Latitude embraces the poetry crowd
The Laureates of Latitude
By Linda Walker
Having rolled out the multicoloured sheep for its third successful year, the Latitude Festival has shown its determination to be known as far more than a musical festival, with literature, theatre and poetry becoming increasingly popular.
For the third year in a row Norwich based poet Luke Wright was curator and host of 2008's poetical offerings, which saw 62 poets and over 50 hours of performances in what is being hailed as the largest live poetry arena in Europe.
"In April 2006 I got an email from Tania Harrison, she's the person behind all the non-music programming here, and she said that I'd been recommended as a good person to book the poetry acts for the arena here," said Luke.
"She kind of took a huge leap of faith and she just sort of left me to get on with it really. I programmed something like 45 hours of poetry over the three days and it all went really well.
"The Poetry Tent was all pretty small back then with about 400 people and no-one really expected much they were like 'oh why are you doing poetry', but everyone really loved it.
"So we came back last year bigger and better and added the Thursday night so we had over 50 hours of poetry."
Luke himself is well established as a performer and a writer, having won the 2007 4Talent Award, hosted the Cabaret Stage at the Glastonbury Festival and successfully founding Aisle 16, a much sought after poetry collective.
In 2006, Aisle 16 were commissioned to write a show for John Betjeman's centenary celebrations.
Luke and his long time collaborator Joel Stickley also successfully performed the stage version of his first book, Who Writes This Crap?, to sell out crowds at the 2008 Pulse Festival in Ipswich.
Luke's experience and connections have opened several doors within the poetry world which have led to a number of widely-recognised names gracing the Latitude stage.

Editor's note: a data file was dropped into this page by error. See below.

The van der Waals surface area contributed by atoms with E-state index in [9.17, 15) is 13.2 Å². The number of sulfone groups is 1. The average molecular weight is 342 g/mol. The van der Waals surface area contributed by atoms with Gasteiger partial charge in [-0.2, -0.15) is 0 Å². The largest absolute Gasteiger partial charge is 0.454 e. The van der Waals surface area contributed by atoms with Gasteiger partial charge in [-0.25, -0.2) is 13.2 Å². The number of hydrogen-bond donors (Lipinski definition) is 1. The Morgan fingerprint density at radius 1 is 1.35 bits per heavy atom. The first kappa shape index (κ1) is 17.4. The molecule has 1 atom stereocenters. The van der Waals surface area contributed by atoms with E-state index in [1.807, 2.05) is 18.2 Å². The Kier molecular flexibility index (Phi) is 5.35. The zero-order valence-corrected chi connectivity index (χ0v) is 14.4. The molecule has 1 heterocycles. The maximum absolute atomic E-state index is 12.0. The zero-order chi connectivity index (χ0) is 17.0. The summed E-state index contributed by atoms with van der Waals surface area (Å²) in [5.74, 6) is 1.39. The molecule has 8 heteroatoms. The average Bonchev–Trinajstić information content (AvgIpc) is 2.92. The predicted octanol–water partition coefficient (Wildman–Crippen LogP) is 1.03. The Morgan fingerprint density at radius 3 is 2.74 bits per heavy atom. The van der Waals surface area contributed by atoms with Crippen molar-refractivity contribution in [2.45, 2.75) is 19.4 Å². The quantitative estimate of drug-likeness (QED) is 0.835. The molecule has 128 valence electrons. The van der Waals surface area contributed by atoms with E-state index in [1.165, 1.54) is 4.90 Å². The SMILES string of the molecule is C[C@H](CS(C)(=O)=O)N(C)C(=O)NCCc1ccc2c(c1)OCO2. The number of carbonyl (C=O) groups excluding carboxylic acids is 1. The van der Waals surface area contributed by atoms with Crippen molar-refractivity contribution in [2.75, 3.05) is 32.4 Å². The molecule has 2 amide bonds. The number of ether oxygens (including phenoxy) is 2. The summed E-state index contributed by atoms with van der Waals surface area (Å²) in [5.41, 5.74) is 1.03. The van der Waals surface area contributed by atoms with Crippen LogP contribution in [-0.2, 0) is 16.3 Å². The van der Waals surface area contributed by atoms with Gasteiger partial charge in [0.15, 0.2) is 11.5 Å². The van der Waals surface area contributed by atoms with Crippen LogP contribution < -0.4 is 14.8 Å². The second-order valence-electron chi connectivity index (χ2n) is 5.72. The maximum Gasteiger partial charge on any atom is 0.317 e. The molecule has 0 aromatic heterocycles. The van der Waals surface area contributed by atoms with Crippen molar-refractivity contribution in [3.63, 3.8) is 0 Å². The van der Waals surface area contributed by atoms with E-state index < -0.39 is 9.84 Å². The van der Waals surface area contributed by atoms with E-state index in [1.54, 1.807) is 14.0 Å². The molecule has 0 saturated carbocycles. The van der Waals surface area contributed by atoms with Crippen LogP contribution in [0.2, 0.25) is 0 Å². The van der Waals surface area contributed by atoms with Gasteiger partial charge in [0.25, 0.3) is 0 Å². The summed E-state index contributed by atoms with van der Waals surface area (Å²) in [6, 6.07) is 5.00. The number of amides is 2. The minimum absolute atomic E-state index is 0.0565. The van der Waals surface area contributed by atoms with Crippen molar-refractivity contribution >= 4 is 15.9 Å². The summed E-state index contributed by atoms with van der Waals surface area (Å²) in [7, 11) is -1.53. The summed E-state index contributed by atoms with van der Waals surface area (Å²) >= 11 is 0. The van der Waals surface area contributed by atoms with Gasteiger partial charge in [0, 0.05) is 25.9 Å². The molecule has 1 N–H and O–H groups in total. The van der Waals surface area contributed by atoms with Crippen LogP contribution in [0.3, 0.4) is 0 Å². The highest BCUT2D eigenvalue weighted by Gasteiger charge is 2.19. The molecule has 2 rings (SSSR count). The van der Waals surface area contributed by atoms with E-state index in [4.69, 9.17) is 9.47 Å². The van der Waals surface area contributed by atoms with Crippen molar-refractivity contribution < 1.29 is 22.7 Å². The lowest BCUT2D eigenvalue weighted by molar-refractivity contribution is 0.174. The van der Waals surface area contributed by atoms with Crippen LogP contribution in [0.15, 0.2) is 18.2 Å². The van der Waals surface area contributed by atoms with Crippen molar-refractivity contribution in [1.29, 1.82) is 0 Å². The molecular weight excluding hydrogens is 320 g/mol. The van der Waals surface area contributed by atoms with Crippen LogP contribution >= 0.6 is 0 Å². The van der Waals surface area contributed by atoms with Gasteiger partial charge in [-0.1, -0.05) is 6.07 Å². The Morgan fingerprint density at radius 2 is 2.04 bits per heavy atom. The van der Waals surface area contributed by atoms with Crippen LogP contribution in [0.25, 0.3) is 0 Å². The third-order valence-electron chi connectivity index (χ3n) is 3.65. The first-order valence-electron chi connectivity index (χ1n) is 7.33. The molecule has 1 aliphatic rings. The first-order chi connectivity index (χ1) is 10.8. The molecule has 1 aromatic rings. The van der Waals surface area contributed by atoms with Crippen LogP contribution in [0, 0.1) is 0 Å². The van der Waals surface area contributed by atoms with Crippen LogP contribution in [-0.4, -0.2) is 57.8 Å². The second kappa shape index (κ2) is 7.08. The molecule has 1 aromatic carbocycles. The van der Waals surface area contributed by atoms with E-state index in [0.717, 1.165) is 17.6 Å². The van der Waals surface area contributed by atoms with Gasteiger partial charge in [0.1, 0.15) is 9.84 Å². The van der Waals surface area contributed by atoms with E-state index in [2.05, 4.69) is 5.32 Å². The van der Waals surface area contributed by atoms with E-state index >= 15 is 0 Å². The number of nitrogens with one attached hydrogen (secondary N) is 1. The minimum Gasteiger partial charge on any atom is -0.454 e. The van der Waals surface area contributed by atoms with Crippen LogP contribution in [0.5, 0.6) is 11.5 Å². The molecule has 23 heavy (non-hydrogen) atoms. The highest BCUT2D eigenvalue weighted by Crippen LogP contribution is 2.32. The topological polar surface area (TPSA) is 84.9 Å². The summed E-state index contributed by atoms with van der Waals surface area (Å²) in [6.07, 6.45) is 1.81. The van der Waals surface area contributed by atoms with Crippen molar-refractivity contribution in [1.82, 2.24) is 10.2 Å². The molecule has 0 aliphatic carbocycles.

"We had some real breaks in the first years with people like Patti Smith coming to the festival and as this is the third year now I'm feeling pretty confident in my role. I don't think anyone is going to turf me out."
Luke attributes the growing success of the Poetry Arena at the festival to a number of factors, not least the general diversity of acts on offer across the entertainment board which attracts a different kind of audience.
"I think people have a lot of preconceptions about poetry and what it's all about and I think we go along way towards re-writing those.
"Of course now we've had people coming just for the poetry and it's really heartening to go onto the Latitude message boards and seeing people say that they aren't all that fussed about the music but are going to come and watch the theatre and the poetry.
"There is this imagined divide in poetry between page and stage and it is an infantile one, I mean there is good poetry and bad poetry and the very best poetry translates between page and stage.
It's standing-room only in the Poetry Tent
"That's what I think is important here. I've had people like Hugo Williams, who's won his first TS Elliot Award, and people like Carol Ann Duffy, but I've also got people like Dockers MC who has been touring with Kate Nash.
"The fact of the matter is that it is all well written and it communicates something."
Luke's position as a writer and performer gives him the advantage of being able to gain inspiration from the events of the festival, hone his performance and also push new and emerging artists such as Rose 'Ruby and her Whorses' Goddard.
He hopes that his emerging career will allow him to bring a bigger and better collection of performers to Latitude Festival 2009.
"What you saw at the Pulse Festival with Who Writes This Crap? was the first time we'd done that show and we were shocked to sell out because we were still reading through the script really.
"The show is now going to Edinburgh and I'm really excited about that - it's my big summer thing.
"I'm also spending a week of that run by doing a new show of poems. I've kind of surprised myself by doing a whole new hour of material which I'm really pleased with.
"When I come back Joel and I are hoping that some script work will come out of Who Writes This Crap? and open some doors, so fingers crossed.
"Now if I'm ever unhappy it's because I'm not writing, I just love writing and the process of writing. I mean I love performing, but performing is only great because I'm using my stuff.
"What inspires me is just the desire to communicate something."
last updated: 30/07/2008 at 17:08
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